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Wanted: search for suspects after £2m treasure raid

Adrian Stanton (left) and Lee Wildman, who police have named in connection with the robbery at Durham University's Oriental Museum. Photo: Durham Police/PA

Police have released photographs of two men wanted in connection with a museum raid in which treasures worth more than £2 million were stolen.

A gang coolly chiselled into Durham University's Oriental Museum through an outside wall, taking more than half an hour, then took as little as 60 seconds to grab two Chinese artefacts which were probably stolen to order.

They had almost certainly checked out the museum lay-out previously as they made their way in the dark straight to the two cabinets, and then made off before police alerted by the alarm got to the scene.

The aftermath of the robbery at Durham's Oriental Museum. Credit: Durham Police/PA

Durham Police named Lee Wildman, also known as Jason or Lee Green - on the right in the photograph above - who is 35, from Remington Road, Walsall, West Midlands, and 32-year-old Adrian Stanton, from West Bromwich Street, also Walsall, as the two men they want to trace.

Mr Wildman was one of five people from the West Midlands who were arrested and bailed pending further inquiries, following last Thursday raid.

Detective Superintendant Adrian Green, who is leading a 40-strong team of detectives told ITV1's Daybreak that it was a "well-planned operation".

Mr Green said: "I am keen to speak to both these men as soon as possible," he said. "They will both be aware of our interest and if anyone knows where they have gone, I would ask them to contact the police or to ring Crimestoppers."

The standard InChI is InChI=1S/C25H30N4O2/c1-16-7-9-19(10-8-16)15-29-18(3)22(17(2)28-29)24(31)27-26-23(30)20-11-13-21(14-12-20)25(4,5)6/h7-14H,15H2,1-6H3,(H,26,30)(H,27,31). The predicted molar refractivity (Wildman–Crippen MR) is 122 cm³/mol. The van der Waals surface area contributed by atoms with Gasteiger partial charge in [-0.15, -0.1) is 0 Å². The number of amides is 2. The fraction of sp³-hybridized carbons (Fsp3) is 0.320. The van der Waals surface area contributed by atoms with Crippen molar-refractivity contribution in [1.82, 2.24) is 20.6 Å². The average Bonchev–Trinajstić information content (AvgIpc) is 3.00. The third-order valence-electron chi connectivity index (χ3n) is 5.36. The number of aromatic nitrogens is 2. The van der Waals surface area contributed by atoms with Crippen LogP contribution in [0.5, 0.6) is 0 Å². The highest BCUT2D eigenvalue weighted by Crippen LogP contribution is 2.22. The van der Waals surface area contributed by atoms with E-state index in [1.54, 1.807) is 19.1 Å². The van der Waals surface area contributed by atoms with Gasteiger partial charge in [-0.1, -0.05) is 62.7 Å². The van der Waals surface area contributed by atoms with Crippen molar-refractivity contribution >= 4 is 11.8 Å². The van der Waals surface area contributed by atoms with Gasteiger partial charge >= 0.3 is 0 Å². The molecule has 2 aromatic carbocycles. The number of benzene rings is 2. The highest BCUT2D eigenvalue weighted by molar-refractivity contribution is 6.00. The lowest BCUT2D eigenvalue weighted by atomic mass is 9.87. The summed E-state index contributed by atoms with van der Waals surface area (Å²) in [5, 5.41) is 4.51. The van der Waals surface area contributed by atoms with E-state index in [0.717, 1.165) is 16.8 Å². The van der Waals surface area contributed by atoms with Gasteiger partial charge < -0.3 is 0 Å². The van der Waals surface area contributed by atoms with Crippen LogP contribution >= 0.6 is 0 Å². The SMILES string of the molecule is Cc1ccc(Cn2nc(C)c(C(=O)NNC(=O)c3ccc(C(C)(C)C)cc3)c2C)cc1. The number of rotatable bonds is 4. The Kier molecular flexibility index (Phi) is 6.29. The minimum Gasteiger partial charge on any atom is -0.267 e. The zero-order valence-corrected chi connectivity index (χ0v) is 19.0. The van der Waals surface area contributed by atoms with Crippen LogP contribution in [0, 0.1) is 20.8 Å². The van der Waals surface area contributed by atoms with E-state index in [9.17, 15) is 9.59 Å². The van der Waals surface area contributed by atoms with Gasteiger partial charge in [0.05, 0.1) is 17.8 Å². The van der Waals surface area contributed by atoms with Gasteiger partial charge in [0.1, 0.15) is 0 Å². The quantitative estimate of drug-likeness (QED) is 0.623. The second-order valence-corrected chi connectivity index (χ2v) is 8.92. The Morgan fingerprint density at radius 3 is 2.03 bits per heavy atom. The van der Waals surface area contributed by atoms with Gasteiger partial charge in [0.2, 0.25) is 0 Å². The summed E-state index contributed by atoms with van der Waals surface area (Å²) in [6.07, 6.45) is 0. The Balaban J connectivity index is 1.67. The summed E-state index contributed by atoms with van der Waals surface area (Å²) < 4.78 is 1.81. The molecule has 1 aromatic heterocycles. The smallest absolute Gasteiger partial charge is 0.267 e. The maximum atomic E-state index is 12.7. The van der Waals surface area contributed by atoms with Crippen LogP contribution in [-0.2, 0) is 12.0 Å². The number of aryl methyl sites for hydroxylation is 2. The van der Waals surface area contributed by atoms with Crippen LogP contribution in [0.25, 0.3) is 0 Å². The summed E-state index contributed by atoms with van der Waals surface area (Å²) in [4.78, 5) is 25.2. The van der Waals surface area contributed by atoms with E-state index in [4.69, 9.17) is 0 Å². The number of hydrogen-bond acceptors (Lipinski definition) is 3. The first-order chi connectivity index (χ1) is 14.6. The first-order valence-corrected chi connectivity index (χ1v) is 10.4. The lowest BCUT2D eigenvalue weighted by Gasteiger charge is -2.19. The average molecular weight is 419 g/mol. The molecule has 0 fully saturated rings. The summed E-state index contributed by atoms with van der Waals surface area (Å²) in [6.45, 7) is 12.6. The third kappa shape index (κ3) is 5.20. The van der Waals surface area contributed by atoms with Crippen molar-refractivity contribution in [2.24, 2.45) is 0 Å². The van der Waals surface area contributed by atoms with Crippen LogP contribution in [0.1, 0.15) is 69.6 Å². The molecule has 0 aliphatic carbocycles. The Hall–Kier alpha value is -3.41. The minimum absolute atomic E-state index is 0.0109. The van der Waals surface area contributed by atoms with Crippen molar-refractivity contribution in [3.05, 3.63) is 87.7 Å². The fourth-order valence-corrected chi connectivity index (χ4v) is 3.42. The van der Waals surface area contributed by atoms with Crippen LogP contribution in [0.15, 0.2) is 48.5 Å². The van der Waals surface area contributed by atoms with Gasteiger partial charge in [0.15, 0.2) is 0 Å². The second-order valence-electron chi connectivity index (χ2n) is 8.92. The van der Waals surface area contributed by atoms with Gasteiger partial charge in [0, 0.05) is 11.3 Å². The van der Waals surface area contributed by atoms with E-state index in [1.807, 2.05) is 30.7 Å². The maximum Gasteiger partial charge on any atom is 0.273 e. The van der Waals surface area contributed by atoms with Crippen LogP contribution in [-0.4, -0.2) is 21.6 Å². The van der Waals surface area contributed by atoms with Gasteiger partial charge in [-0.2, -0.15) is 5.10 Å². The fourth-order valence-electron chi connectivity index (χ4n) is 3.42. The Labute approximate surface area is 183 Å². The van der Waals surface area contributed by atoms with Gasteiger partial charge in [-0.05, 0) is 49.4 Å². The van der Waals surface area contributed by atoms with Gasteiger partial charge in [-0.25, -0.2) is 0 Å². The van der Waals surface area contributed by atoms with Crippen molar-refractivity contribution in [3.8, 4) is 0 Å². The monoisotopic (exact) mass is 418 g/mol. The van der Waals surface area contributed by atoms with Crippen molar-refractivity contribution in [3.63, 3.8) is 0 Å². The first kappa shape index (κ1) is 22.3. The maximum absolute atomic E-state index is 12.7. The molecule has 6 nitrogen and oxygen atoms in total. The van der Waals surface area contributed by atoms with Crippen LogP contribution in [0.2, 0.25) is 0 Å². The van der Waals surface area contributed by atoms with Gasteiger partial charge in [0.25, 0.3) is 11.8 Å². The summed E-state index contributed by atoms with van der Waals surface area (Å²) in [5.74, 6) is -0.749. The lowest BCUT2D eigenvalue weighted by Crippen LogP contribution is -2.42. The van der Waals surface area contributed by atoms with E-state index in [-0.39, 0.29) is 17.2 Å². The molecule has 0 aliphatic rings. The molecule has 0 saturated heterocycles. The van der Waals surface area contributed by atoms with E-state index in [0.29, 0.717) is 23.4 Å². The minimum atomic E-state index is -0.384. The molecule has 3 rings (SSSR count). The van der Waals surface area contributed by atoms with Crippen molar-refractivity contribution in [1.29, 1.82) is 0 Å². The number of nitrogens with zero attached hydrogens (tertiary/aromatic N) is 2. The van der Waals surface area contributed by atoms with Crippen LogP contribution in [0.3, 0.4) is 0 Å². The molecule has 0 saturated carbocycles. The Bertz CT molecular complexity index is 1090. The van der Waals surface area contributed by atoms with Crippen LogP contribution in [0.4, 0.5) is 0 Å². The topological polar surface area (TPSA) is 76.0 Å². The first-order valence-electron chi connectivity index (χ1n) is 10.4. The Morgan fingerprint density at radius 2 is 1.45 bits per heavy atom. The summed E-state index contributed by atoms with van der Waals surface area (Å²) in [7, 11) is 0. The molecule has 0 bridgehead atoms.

Using torches to see, the gang made straight for two separate cabinets containing an 18th century jade bowl and a Dehua porcelain figurine.

Despite making arrests, the artefacts have not been found and police have alerted the ports, but it is feared they may have already been spirited out of the UK.

The scene of the robbery at Durham's Oriental Museum. Credit: Durham Police/PA

The bowl dates from 1769 and has a Chinese poem written inside, while the figurine is of seven fairies in a boat and stands about 12in (30cm) high.

Both are from the Qing Dynasty, China's last imperial dynasty, and their total value is estimated by auctioneers at more than £2 million.

Mr Green said: "It is obviously well planned.

"The criminals went through the wall of the museum and they were going for two items in particular."

A Dehua porcelain figurine stolen during the raid. Credit: Durham University/PA

He added: "It is a big deal. These items have an estimated value in excess of £2 million and to the people of the university they are absolutely priceless."

His message for the two wanted men was to hand themselves in to West Midlands Police.

"Let's get talking and let's see where their involvement has been in this investigation," he said.

An 18th century jade bowl stolen from the Oriental Museum in Durham City. Credit: Durham University/PA

For more information on this story, visit ITV's Tyne Tees website.